February marks Tibetan New Year with goal of positive thinking

Locals celebrating Tibet Fest 2013 in Vancouver. | Photo courtesy of Wandering Eye

Locals celebrating Tibet Fest 2013 in Vancouver. | Photo courtesy of Wandering Eye

Vancouver’s Tibetans will celebrate Losar, their culture’s New Year, Feb. 8. This year, the Kagyu Kunkhyab Chuling Centre will celebrate Losar with a series of different traditions, including meditation sessions and special Protector Mahakala ceremonies to ring in the Tibetan New Year.

Lobsang Tenzin calls himself a dharma believer and teacher who’s immersed in Vancouver’s Tibetan culture. He says Losar is all about recognizing the opportunity to accept adversity and think positively.

“Losar is about cleansing yourself and dropping all your prejudices you have against other people. That’s a big one, you forgive everybody. It’s about forgiving all the people who have wronged you and spoke badly about you, or whatever it is,” says Tenzin.

Tibetan culture budding in Vancouver community

Losar is a celebration that’s traveled from China’s cultural landscape all the way to Canada.

According to Tenzin, Tibetan culture has a strong influence in Vancouver, although many people aren’t aware. The philosophies of Buddhism are encompassed by much of today’s Tibetan culture, regardless of the location.

“Everyone in Vancouver has a certain understanding of karma and interdependence,” says Tenzin. “The only enduring happiness is to truly know the joy of making others happy. We’re never happier than when we’re selflessly useful.”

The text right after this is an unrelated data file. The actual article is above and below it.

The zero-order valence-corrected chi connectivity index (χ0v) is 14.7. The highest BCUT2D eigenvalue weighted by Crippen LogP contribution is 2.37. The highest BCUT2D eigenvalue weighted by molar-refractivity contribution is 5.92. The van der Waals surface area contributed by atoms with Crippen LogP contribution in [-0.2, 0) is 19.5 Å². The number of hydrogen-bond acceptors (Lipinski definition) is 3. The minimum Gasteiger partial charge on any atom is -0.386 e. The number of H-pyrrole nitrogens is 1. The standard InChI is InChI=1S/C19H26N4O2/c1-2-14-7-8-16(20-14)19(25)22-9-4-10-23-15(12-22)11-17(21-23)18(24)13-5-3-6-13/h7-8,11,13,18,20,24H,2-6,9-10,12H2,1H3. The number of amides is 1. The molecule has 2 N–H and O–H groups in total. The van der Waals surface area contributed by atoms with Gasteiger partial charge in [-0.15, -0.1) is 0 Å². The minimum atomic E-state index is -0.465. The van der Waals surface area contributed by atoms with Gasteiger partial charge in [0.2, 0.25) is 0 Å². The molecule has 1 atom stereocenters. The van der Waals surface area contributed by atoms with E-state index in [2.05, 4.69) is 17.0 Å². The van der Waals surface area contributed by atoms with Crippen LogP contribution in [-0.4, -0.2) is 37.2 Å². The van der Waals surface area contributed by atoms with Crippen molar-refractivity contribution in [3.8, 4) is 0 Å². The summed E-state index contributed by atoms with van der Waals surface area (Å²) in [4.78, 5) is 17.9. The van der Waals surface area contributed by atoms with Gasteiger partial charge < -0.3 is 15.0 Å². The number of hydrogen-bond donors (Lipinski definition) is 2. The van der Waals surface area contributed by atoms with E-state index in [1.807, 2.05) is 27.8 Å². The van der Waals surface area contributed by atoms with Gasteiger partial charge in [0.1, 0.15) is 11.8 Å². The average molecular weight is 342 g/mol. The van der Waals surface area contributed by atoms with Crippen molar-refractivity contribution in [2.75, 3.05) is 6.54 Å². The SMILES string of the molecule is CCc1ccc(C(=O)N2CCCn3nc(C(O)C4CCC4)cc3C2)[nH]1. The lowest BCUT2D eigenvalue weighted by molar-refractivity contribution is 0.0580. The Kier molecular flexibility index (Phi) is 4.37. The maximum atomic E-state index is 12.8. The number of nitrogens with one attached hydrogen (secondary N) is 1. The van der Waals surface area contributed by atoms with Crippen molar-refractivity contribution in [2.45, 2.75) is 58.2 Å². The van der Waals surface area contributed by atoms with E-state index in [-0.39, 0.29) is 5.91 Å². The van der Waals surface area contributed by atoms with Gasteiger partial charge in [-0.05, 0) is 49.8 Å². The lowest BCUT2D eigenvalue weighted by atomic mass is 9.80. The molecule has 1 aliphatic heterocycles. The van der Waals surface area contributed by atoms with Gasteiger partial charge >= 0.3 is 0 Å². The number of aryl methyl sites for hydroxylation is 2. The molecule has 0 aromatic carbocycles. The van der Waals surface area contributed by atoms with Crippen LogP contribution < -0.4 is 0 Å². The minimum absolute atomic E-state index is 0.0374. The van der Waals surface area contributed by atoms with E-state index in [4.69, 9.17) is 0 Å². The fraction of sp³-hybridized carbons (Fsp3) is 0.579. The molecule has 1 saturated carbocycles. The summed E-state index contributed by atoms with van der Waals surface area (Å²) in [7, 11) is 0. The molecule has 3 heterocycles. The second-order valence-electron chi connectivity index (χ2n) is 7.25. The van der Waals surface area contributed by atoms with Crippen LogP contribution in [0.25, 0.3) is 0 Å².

Tenzin describes the Tibetan belief as a positive philosophy that discourages judgment: a factor that makes the culture within Vancouver close-knit.

“Buddha dharma is a growing philosophy; and not a religion based on faith, but based on logic. You’re allowed to debate, and you’re not allowed to swallow anything because you have to challenge it and defend,” says Tenzin.

He explains Vancouver’s Tibetan culture as multifaceted and encourages locals to maintain an open state of mind.

“We need to remember integration and the physical interests of people here: two concepts Westerners don’t always get right away,” says Tenzin. “Tibetans are often quiet because in Tibet there’s a high altitude and you can’t talk as much.”

Losar dishes: expansive as Tibetan culture

Lobsang Tenzin finds peace in Tibetan culture. | Photo courtesy of Wandering Eye

Lobsang Tenzin finds peace
in Tibetan culture. | Photo courtesy of Wandering Eye

According to Tenzin, Losar dishes are expansive due to the culture’s accepting attitude and include both vegetables and meat.

“You often see momos, which are little dumplings. They’re not necessarily vegetarian. You eat what’s served,” says Tenzin. “You don’t turn your nose up when someone has gone to the trouble of making a feast for you. You are polite and there are no absolutes, except in your own intention because that’s the only thing you have one hundred per cent control over.”

Canada’s Tibetan history

The population of Tibetans within Canada is difficult to find. According to the Canada Tibet Committee, Canada has been home to the philosophy of Tibet for years.

According to the website, 1971 is the first time Tibetan refugees arrived in Canada. At the time, the settlement of these refugees called for Quebec, Ontario, Alberta and British Columbia to accept an equal number of refugees.

Once an entity for only Tibetans, many Canadians have taken on the culture as their own.

“A lot of their culture doesn’t get translated because of language,” says Tenzin. “Everyone will eventually practice the Buddha Dharma found in the Tibetan culture by nature, because it’s the evolution of thought.”

Everyone is welcome to attend Losar (Feb. 6–8). Each day begins with a meditation session at 7:30 a.m. and a short Green Tara Sadhana practice at 8 a.m. The first Mahakala Puja starts at
9:30 a.m. and Tsok starts at 6 p.m.

For more information, visit www.kkc-kdol.org